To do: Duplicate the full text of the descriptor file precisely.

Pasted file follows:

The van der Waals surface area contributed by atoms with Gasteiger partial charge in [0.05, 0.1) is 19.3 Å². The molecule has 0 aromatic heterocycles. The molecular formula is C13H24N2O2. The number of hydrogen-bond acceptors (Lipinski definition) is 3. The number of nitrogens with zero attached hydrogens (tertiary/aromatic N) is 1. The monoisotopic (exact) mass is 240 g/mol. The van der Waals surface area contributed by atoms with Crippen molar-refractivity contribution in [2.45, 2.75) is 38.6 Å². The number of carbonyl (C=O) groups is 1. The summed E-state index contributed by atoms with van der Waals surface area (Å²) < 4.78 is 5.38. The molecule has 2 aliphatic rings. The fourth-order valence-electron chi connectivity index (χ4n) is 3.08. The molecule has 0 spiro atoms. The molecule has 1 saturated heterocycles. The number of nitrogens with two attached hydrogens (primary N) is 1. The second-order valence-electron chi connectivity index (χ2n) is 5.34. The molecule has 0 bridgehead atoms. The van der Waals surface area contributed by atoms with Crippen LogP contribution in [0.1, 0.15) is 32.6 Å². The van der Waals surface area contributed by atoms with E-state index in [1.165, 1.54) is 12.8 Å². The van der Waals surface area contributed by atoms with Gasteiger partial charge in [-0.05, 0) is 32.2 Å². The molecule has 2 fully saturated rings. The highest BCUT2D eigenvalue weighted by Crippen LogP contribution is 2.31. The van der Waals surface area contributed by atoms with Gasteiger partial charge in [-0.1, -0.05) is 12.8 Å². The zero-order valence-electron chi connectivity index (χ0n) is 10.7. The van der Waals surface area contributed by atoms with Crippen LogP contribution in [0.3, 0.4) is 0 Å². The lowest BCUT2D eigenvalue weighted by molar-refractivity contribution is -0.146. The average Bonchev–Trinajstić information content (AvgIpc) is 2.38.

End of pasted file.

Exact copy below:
The van der Waals surface area contributed by atoms with Gasteiger partial charge in [0.05, 0.1) is 19.3 Å². The molecule has 0 aromatic heterocycles. The molecular formula is C13H24N2O2. The number of hydrogen-bond acceptors (Lipinski definition) is 3. The number of nitrogens with zero attached hydrogens (tertiary/aromatic N) is 1. The monoisotopic (exact) mass is 240 g/mol. The van der Waals surface area contributed by atoms with Crippen molar-refractivity contribution in [2.45, 2.75) is 38.6 Å². The number of carbonyl (C=O) groups is 1. The summed E-state index contributed by atoms with van der Waals surface area (Å²) < 4.78 is 5.38. The molecule has 2 aliphatic rings. The fourth-order valence-electron chi connectivity index (χ4n) is 3.08. The molecule has 0 spiro atoms. The molecule has 1 saturated heterocycles. The number of nitrogens with two attached hydrogens (primary N) is 1. The second-order valence-electron chi connectivity index (χ2n) is 5.34. The molecule has 0 bridgehead atoms. The van der Waals surface area contributed by atoms with Crippen LogP contribution in [0.1, 0.15) is 32.6 Å². The van der Waals surface area contributed by atoms with E-state index in [1.165, 1.54) is 12.8 Å². The van der Waals surface area contributed by atoms with Gasteiger partial charge in [-0.05, 0) is 32.2 Å². The molecule has 2 fully saturated rings. The highest BCUT2D eigenvalue weighted by Crippen LogP contribution is 2.31. The van der Waals surface area contributed by atoms with Gasteiger partial charge in [-0.1, -0.05) is 12.8 Å². The zero-order valence-electron chi connectivity index (χ0n) is 10.7. The van der Waals surface area contributed by atoms with Crippen LogP contribution in [0.3, 0.4) is 0 Å². The lowest BCUT2D eigenvalue weighted by molar-refractivity contribution is -0.146. The average Bonchev–Trinajstić information content (AvgIpc) is 2.38.